As beautiful as the museum itself is the one solitary piece that took our breath away and literally sent tears to my eyes - is the Pieta in St. Peter's. Michelangelo, at 23 years old.

A mother holding her dead son.

No one believed it could have been done by a 23-year old, so he sneaked into the Vatican one night and carved his signature on the ribbon across Mary's body. "Michelangelo Buonaroti, Florentine, made this." He never signed another piece of his art. He didn't need to.

I am in awe of genius. At 23, he had studied less than 10 years the art of sculpture and drawing. If I had studied for 100 years, I could not have done this. This is genius. Who are our geniuses now???

St. Peter's Cathedral. The Egyptian obelisk is pagan and 4,000 years old.

The dome designed by Michelangelo

Inside the cathedral - the alter.

Detail of the alter.

A marble head of Ceasar from the pagan times - this "head" inspired the David.

Marble floor inside the museum was pillaged from around Rome

Monday, March 21, 2011

Day for Domestics

My biorhythms were really off today. I am sleeping on my Minnesota schedule. This is kind of embarrassing. I've been here for almost a week and I can't fall asleep until - like - 4 a.m.! (10:00 Central time.) Either that or I am really embracing the European way - staying up until 4 a.m. - sleeping late. But, Lee reminded me that the people who do that are out at clubs, partying, drinking and probably having wild sex. We are home by midnight at the latest after dinner.

So, we both just took the day off. Domestics - laundry, marketing, cleaning the apartment and writing. I felt a little bad to waste a day in Rome locked in our apartment, but it is cold and gray outside and I am feeling off my game.

Yesterday, we did take a fantastic walk to the river - crossed over Ponte di Sant'Angelo, an amazing bridge with Bernini angels on each of the ten piers. It was originally the only way to St. Peter's. The heavy traffic of pilgrims literally caused it to collapse in the middle ages, so it was rebuilt to carry more traffic and other bridges were added. The angels are mesmerizing. They make a landing spot for the seagulls, too.


Castel di Sant'Angelo and the bridge bearing its name - lined with Bernini's angels.

Sunday, March 20, 2011

Spanish Steps and Via Condotti - as good as I imagined.

Audrey Hepburn and Gregory Peck on the Spanish Steps in "Roman Holiday"

It really is as chic and romantic as you might expect. Our first walk to the Spanish Steps, then onto Via Condorti didn't disappoint. (Although no Audrey or Gregory!)It was Saturday and, just like in NY, families were out en masse - babies in strollers, fathers and daughters together, old people, young people. This really did remind me of New York. The only difference is that the streets were mostly free of cars- people were just meandering in the street - fare una passegiata - into and out of the beautiful Italian shops lining Via Condorti. It was a celebration of the best of Italian design. Valentino, Armani, Prada, Loro Piano, Alberta Ferretti, Gucci, Ferragamo. Rather sweet, really - it seemed that there was something proud about it.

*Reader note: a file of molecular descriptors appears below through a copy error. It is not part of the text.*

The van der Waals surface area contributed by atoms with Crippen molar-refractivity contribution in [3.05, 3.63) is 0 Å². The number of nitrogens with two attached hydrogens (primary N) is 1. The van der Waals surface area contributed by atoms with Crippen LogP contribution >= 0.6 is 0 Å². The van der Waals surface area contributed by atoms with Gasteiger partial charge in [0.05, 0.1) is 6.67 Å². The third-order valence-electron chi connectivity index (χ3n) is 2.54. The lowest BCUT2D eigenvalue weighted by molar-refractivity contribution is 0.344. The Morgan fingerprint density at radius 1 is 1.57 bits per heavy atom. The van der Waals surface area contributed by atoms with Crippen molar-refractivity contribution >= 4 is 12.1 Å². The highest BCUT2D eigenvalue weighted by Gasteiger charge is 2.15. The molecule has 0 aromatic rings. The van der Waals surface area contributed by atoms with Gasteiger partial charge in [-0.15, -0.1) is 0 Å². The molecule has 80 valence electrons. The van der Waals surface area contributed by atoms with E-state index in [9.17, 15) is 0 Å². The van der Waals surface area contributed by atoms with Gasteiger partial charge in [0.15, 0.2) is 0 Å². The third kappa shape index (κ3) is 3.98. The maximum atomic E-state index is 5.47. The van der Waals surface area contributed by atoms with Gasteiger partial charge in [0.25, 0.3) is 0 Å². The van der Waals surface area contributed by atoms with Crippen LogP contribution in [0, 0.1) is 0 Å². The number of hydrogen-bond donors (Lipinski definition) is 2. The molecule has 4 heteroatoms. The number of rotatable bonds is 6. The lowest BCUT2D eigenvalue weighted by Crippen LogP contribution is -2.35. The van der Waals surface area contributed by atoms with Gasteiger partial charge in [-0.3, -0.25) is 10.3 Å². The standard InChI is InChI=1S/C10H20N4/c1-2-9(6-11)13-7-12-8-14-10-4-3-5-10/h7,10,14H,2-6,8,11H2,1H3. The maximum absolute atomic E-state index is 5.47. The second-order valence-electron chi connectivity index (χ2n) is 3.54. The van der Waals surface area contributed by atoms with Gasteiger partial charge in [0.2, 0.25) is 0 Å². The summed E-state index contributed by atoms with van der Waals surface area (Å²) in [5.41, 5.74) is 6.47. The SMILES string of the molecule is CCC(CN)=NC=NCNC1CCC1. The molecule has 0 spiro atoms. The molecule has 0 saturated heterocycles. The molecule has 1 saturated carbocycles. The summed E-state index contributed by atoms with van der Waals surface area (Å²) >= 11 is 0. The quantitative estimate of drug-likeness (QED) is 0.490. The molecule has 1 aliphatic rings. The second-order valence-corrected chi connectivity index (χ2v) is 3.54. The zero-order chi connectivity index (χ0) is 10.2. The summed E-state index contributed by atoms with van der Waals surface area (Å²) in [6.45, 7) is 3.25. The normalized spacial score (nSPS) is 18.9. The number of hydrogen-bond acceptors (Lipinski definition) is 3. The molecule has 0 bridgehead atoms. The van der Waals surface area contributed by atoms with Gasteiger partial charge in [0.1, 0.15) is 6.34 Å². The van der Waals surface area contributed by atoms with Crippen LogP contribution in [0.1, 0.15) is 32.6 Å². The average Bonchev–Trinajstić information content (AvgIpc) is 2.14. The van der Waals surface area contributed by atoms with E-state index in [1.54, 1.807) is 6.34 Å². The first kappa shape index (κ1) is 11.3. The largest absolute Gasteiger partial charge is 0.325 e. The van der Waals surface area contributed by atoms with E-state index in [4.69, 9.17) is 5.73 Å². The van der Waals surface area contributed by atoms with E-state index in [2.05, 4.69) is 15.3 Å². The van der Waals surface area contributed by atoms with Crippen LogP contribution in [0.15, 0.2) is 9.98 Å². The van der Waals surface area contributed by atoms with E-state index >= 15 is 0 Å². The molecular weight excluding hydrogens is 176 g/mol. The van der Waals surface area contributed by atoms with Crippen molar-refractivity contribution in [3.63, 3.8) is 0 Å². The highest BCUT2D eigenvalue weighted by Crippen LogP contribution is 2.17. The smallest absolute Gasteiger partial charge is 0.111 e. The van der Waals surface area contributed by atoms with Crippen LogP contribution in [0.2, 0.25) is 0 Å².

In Prada, I saw the best men's ties. I want to get one for Lee before we leave -skinny - the Italian men wear them and they look great! But we will go back to shop. This was what we call a scouting day. Here are some scenes:





Saturday, March 19, 2011

Last Night's Stroll after Dinner

19 marzo 2011

Dear Mayors of the US,

Please build more fountains where people can gather.

Sincerely,
Lee and Alecia Stevens

At the Trevi Fountain

Friday, March 18, 2011

Developing a complex here

The Metrodome shouldn't feel so bad about losing it's lid. This colosseum isn't looking so good either. It's got a few years on us, though.


We went to the ruins today. Took 2 -3 hours of leisurely walking (fare una passegiata) We didn't do any tours or use guides, just walked - mostly with our mouths dropping somewhere near our knees.

After, we had our Pizza ZaZa, per usual. (I am not a fan of trying to out-do a place that is perfect, so I will probably have it everyday that I am in Rome.)

We napped. We woke up from our nap and began to talk about the day - the history of Rome (and of the Greek influence on it - all which Lee teaches to 6th graders in a Waldorf school.) We talked about the Roman Gods, all the temples to these gods long before Christianity. I tried to get my head around the timeline. We are in an apartment in a 17th Century palazzo. It was built 1600 - 2000 years AFTER most of the things we saw today!

Last night, we had a glass of wine with our charming hosts, Alessandro and Jace, before they left this morning for Cuba and sailing in the Carribean (good life!) Alessandro's family is from Rome going way back. We met them because they used our apartment in NYC in exchange for our using their apartment now. I began to think....

When they were in NY and went to the Metropolitan Museum of Art (which I personally think is the grandest of buildings in all of the US) what does a Roman think???? Do they think....oh, those Americans and all their money - plundering our art and sticking it in a new building like this.

I'm suddenly paranoid that the Met is just a suburban mall in Roseville to a Roman. (No offense to Roseville. I could have said Southdale, Ridgedale, or any of the dales - perhaps it could be called Metdale!)